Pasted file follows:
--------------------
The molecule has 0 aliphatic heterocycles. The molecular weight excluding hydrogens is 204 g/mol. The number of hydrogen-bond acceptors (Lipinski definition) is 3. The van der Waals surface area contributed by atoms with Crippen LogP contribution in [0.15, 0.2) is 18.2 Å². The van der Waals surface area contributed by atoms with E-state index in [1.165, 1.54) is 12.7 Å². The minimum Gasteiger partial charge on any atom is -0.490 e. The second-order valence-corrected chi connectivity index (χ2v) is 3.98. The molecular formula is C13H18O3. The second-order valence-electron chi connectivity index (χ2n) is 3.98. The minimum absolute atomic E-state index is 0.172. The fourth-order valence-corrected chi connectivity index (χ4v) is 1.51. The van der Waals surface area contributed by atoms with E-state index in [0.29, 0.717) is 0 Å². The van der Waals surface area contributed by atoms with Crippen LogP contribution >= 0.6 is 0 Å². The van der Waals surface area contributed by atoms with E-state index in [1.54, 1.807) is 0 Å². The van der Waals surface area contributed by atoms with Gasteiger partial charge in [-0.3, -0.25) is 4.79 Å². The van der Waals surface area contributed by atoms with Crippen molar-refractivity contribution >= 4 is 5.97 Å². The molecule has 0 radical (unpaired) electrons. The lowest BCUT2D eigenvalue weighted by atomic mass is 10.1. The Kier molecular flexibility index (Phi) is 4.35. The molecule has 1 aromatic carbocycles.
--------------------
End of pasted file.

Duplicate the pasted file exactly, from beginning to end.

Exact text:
The molecule has 0 aliphatic heterocycles. The molecular weight excluding hydrogens is 204 g/mol. The number of hydrogen-bond acceptors (Lipinski definition) is 3. The van der Waals surface area contributed by atoms with Crippen LogP contribution in [0.15, 0.2) is 18.2 Å². The van der Waals surface area contributed by atoms with E-state index in [1.165, 1.54) is 12.7 Å². The minimum Gasteiger partial charge on any atom is -0.490 e. The second-order valence-corrected chi connectivity index (χ2v) is 3.98. The molecular formula is C13H18O3. The second-order valence-electron chi connectivity index (χ2n) is 3.98. The minimum absolute atomic E-state index is 0.172. The fourth-order valence-corrected chi connectivity index (χ4v) is 1.51. The van der Waals surface area contributed by atoms with E-state index in [0.29, 0.717) is 0 Å². The van der Waals surface area contributed by atoms with Crippen LogP contribution >= 0.6 is 0 Å². The van der Waals surface area contributed by atoms with E-state index in [1.54, 1.807) is 0 Å². The van der Waals surface area contributed by atoms with Gasteiger partial charge in [-0.3, -0.25) is 4.79 Å². The van der Waals surface area contributed by atoms with Crippen molar-refractivity contribution >= 4 is 5.97 Å². The molecule has 0 radical (unpaired) electrons. The lowest BCUT2D eigenvalue weighted by atomic mass is 10.1. The Kier molecular flexibility index (Phi) is 4.35. The molecule has 1 aromatic carbocycles.